We also offer a commercial product for enterprises, Total Access Startup, that helps with the distribution of databases to each user's desktop and launching the right version of Access. That may be overkill for your needs.

    Hope this helps.

    Author Comment

    Hi LukeChung-FMS
    Thank you for the answer

    I describe to you our system how is working and I will wait you to give us a feedback

    We split the access in two parts back-end (data) and front-end (other objects).

    The data itself availabe on server but this server not in the same building but on other building and connect with wireless network with speed 27mbps and there between 30 to 45 concurrent user connect with the database through network.

    The 2nd file include all objects like views/forms/reports/macros and modules availabe on each user client but each few days the database file was damage without know the resan.

    The users do all operation on the data like view / modify / add / delete / search / print reports depenednt on user permession or level.

    I analysis the data I found there 8 tables have a big number of records between 20000 to 80000 records and these tables the most using from users I suggest to split the main database file into 3 databases 2 of thems will include the 8 each file include 4 and the remain tables will be still on main database file.
    LVL 10

    Accepted Solution

    Disclaimer: I'm going to describe my personal experience deploying and supporting Access databases, and dealing with database corruption. It involves the use of some commercial products from my firm (FMS). For those who may be offended by this or consider it advertising, please don't be. There are free demos of the programs which may be sufficient to get through the questioners current challenges. This is what I consider our Best Practices. I welcome anyone else's suggestions.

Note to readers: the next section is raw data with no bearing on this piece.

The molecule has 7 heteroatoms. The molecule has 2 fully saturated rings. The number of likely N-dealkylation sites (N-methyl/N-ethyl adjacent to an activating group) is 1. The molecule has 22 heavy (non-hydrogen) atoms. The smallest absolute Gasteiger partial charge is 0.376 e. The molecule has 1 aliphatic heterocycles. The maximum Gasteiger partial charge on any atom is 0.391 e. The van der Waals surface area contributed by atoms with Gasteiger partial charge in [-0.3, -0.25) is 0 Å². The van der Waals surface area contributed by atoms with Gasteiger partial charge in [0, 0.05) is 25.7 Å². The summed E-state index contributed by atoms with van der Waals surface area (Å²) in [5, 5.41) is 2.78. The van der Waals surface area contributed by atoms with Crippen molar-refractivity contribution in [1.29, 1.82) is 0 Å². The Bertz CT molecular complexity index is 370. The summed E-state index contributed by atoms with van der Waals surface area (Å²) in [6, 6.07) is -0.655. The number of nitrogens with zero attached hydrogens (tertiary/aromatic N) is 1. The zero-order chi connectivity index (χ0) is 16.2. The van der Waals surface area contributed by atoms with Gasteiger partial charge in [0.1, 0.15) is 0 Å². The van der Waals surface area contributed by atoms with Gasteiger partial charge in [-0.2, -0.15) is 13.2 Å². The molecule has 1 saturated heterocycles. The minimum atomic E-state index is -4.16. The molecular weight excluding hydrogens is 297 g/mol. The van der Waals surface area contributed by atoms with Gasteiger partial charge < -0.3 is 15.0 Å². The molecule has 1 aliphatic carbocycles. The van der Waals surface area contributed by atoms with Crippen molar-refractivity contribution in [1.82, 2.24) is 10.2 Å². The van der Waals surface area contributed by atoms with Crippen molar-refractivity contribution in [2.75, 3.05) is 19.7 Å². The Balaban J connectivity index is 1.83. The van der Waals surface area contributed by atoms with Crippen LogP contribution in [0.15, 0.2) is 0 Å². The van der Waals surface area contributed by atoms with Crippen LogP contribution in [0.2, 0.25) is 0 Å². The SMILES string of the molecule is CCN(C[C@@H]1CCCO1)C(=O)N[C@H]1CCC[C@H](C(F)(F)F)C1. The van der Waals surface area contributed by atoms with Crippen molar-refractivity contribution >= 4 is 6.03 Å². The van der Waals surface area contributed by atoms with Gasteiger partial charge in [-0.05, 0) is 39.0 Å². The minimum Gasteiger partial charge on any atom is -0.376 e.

If you are suffering from corruption, that needs to be addressed separately from the scalability and performance issues you raise in your original question.

    First, I hope you have a disaster recovery plan in place. You may want to read my paper for what we consider best practices:Creating a Backup and Disaster Recovery Plan for Microsoft Access Database Applications

    Second, Access/Jet databases need to be periodically compacted to minimize corruption and bloat, and for optimal performance. The back-end database with the data is what needs to be compacted. You can do that manually. We created a commercial program Total Visual Agent:, that does it on a schedule with auditing and email notification if something goes wrong.

    Third, if you are experiencing corruption after regular database maintenance, it's often caused by a suspect connection/user who disconnects in an improper manner. That can be very difficult to detect and replicate. We have a commercial product, Total Access Admin, that monitors the people going in and out of an Access database, logs that activity, and flags the people that exit improperly.  If it's happening with the same person, there may be a hardware or network problem causing the corruption.

    Finally, it may be possible that the corruption and performance problems are due to the front-end application. Bad code and techniques, corrupt objects, and other issues may be causing crashes and problems that lead to corruption. We address this in a few ways:

    1. We adopt, implement, and detect/fix deviations from best practices techniques:

    2. We implement global error handling that records crashes by users to text files so we have evidence of what failed. In addition to the procedure call stack, current procedure, error number and description, I also want the line number:

    Hoep this helps.